Infertility Patients Who Cross Borders for CareInfertility Patients Who Cross Borders for Care

Should doctors offer infertility treatment to patients who cross international borders to get care they can't legally receive in their home country? Reuters Health Information
Source: Medscape Medical News Headlines - Category: Consumer Health News Tags: Ob/Gyn & Women ' s Health News Source Type: news

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Update Writing in the October 10, 2018 New England Journal of Medicine, Eve Rittenberg, MD, assistant professor at Harvard Medical School and practicing physician at Brigham and Women’s Fish Center for Women’s Health, reflects on the impact the Kavanaugh hearing and #MeToo movement have had on patients who have experienced sexual violence. Important principles of trauma-informed care—including ways to ask permission, offer control, and find support—described in her article and in Monique Tello’s post below can make a real difference to many women and health care professionals alike. ...
Source: Harvard Health Blog - Category: Consumer Health News Authors: Tags: Behavioral Health Health care Managing your health care Source Type: blogs
​BY GREGORY TAYLOR, DO, &FRANK SCHELL, DOA 30-year-old woman presented to the ED complaining of pelvic pain. She said she felt an acute onset of sharp lower right pelvic pain during intercourse two days earlier. The pain continued to worsen, becoming diffuse. She was also experiencing nausea, vomiting, malaise, anorexia, and vaginal spotting. She had no history or concern for sexually transmitted disease, and had no fever or vaginal discharge. She had had a previous Cesarean section and bilateral tubal ligation.Her vital signs were a heart rate of 110 bpm, a respiratory rate of 25 bpm, a blood pressure of 113/88 mm H...
Source: The Case Files - Category: Emergency Medicine Tags: Blog Posts Source Type: research
Source: Dr.Malpani's Blog - Category: Reproduction Medicine Source Type: blogs
Rehana Rehman, Salima Lalani, Mukhtiar Baig, Iman Nizami, Zohaib Rana, Zohair Jamil Gazzaz
Source: Frontiers in Endocrinology - Category: Endocrinology Source Type: research
There is no acceptable scientific evidence that chiropractors can treat Alzheimer's disease, cancer, diabetes, infertility, infections, autism, ADHD or Down syndrome. And yet, some practitioners in this province claim they can.
Source: CBC | Health - Category: Consumer Health News Tags: News/Canada/British Columbia Source Type: news
Discussion Cryptorchidism is the failure of one or both testes to descend from the abdomen into the scrotum. Congenital undescended testis (UDT)is common in young infants (1-4% in term infants and 45% in preterm infants) in that the testes will be palpable but remain high, but most testes will descend by 3-6 months and by 9 months of age only 1% remain undescended. The scrotum often appears underdeveloped. Sometimes the testes cannot be identified and is intra-abdominal at birth. Intra-abdominal testes are less likely to migrate to the scrotum and therefore are more likely to remain undescended. Acquired undescended test...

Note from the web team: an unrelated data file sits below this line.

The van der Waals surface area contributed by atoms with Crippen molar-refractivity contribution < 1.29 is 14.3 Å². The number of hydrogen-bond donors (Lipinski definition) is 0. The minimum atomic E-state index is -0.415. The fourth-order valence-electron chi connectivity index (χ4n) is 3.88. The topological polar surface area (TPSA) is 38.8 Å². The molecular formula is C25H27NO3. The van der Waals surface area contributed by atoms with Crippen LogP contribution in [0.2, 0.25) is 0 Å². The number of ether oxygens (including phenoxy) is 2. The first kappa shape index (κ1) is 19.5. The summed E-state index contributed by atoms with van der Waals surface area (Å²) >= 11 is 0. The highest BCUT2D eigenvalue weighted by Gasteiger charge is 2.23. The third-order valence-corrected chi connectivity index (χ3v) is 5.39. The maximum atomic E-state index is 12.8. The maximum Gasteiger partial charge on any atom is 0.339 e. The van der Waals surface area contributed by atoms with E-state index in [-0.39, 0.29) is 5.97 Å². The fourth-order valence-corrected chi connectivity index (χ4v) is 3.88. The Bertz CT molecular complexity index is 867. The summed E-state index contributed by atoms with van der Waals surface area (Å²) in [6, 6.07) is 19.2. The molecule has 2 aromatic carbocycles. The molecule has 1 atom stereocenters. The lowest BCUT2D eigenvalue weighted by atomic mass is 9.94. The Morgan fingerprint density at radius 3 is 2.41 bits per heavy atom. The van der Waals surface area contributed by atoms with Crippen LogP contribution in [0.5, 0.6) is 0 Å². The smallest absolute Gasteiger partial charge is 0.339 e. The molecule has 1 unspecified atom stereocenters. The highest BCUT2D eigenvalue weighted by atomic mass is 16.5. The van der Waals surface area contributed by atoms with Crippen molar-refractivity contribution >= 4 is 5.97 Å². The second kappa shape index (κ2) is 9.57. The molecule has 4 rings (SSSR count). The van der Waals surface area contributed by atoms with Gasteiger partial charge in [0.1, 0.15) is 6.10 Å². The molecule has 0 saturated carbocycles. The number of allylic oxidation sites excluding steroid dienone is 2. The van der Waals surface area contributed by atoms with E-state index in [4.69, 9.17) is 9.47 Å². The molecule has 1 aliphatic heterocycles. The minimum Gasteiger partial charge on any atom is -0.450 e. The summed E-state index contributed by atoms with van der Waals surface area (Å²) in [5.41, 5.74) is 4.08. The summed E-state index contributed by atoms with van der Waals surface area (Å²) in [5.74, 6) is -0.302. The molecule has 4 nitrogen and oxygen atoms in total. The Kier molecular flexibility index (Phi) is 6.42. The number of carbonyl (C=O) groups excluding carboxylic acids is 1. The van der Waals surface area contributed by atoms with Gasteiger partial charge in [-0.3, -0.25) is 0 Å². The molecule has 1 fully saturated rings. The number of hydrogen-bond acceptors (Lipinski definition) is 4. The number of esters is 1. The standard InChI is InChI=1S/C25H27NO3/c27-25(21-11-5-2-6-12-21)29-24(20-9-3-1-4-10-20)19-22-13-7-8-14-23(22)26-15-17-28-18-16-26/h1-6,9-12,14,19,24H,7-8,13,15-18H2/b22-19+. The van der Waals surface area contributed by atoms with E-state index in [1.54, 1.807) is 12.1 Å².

Source: PediatricEducation.org - Category: Pediatrics Authors: Tags: Uncategorized Source Type: news
ConclusionsThe rate of exposure to violence was determined to be high in women included in the study. The most common type of domestic violence is psychological violence.
Source: European Journal of Obstetrics and Gynecology and Reproductive Biology - Category: OBGYN Source Type: research
Cryptorchidism as a common genitourinary malformation with the serious complication of male infertility draws widespread attention. With several reported miRNAs playing critical roles in spermatogonial stem ce...
Source: Reproductive Biology and Endocrinology - Category: Endocrinology Authors: Tags: Research Source Type: research
Scientists may soon be able to create human sperm and eggs using ordinary cells – a boon for those with fertility problems that raises troubling ethical questionsForty years ago, couples suffering from infertility were given hope by the birth of Louise Brown, the first “test-tube baby”. But although millions of babies have now been born by IVF, the technique can offer no help to couples eager to have a child that is genetically theirs but who lack the eggs or sperm to make it: men whose testes produce no sperm, say, or women who have undergone surgery for ovar ian cancer. Some opt for donor eggs or sperm,...
Source: Guardian Unlimited Science - Category: Science Authors: Tags: Genetics Reproduction Fertility problems IVF Biology Science Health Society Source Type: news
This study investigated the quality and quantity of eggs and embryos as well as the clinical pregnancy outcome in young infertile women with diminished ovarian reserve (DOR) after in vitro fertilization/intracytoplasmic sperm injection (IVF/ICSI). MATERIAL AND METHODS We retrospectively reviewed records of 4285 infertile women and divided them into 3 groups according to age and ovarian reserve: young women with normal ovarian reserve (n=1695), young women with DOR (n=1121), and older women with DOR (n=1469). RESULTS In young women with DOR, the proportion of high-quality embryos was significantly higher than in older women...
Source: Medical Science Monitor - Category: Research Tags: Med Sci Monit Source Type: research
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